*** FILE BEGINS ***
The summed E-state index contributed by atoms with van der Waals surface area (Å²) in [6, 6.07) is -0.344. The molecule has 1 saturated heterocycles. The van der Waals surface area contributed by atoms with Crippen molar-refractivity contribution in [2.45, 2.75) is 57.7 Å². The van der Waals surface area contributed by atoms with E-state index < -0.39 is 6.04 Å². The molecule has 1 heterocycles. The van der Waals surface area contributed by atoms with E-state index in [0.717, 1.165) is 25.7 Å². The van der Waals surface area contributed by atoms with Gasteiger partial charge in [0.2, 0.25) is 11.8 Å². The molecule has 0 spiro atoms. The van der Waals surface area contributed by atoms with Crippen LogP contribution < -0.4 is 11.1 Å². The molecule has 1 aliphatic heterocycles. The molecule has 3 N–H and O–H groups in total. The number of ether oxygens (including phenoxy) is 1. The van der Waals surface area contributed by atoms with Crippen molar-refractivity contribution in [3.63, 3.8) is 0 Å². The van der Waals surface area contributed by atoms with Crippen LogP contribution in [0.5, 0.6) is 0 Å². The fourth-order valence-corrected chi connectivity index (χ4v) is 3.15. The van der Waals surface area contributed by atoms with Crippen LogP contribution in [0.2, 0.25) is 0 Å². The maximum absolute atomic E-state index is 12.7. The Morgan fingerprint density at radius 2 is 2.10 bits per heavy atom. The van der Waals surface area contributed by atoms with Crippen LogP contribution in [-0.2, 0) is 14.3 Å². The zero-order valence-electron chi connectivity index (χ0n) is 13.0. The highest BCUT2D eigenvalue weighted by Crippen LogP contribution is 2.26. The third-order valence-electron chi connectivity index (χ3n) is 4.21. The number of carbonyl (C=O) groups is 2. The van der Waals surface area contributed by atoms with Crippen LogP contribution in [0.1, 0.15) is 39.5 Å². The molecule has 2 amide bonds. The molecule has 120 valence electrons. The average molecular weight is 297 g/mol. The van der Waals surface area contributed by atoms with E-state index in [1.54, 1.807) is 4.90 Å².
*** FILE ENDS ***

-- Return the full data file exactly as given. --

The summed E-state index contributed by atoms with van der Waals surface area (Å²) in [6, 6.07) is -0.344. The molecule has 1 saturated heterocycles. The van der Waals surface area contributed by atoms with Crippen molar-refractivity contribution in [2.45, 2.75) is 57.7 Å². The van der Waals surface area contributed by atoms with E-state index < -0.39 is 6.04 Å². The molecule has 1 heterocycles. The van der Waals surface area contributed by atoms with E-state index in [0.717, 1.165) is 25.7 Å². The van der Waals surface area contributed by atoms with Gasteiger partial charge in [0.2, 0.25) is 11.8 Å². The molecule has 0 spiro atoms. The van der Waals surface area contributed by atoms with Crippen LogP contribution < -0.4 is 11.1 Å². The molecule has 1 aliphatic heterocycles. The molecule has 3 N–H and O–H groups in total. The number of ether oxygens (including phenoxy) is 1. The van der Waals surface area contributed by atoms with Crippen molar-refractivity contribution in [3.63, 3.8) is 0 Å². The van der Waals surface area contributed by atoms with Crippen LogP contribution in [0.5, 0.6) is 0 Å². The fourth-order valence-corrected chi connectivity index (χ4v) is 3.15. The van der Waals surface area contributed by atoms with Crippen LogP contribution in [0.2, 0.25) is 0 Å². The maximum absolute atomic E-state index is 12.7. The Morgan fingerprint density at radius 2 is 2.10 bits per heavy atom. The van der Waals surface area contributed by atoms with Crippen LogP contribution in [-0.2, 0) is 14.3 Å². The zero-order valence-electron chi connectivity index (χ0n) is 13.0. The highest BCUT2D eigenvalue weighted by Crippen LogP contribution is 2.26. The third-order valence-electron chi connectivity index (χ3n) is 4.21. The number of carbonyl (C=O) groups is 2. The van der Waals surface area contributed by atoms with Crippen LogP contribution in [0.1, 0.15) is 39.5 Å². The molecule has 2 amide bonds. The molecule has 120 valence electrons. The average molecular weight is 297 g/mol. The van der Waals surface area contributed by atoms with E-state index in [1.54, 1.807) is 4.90 Å².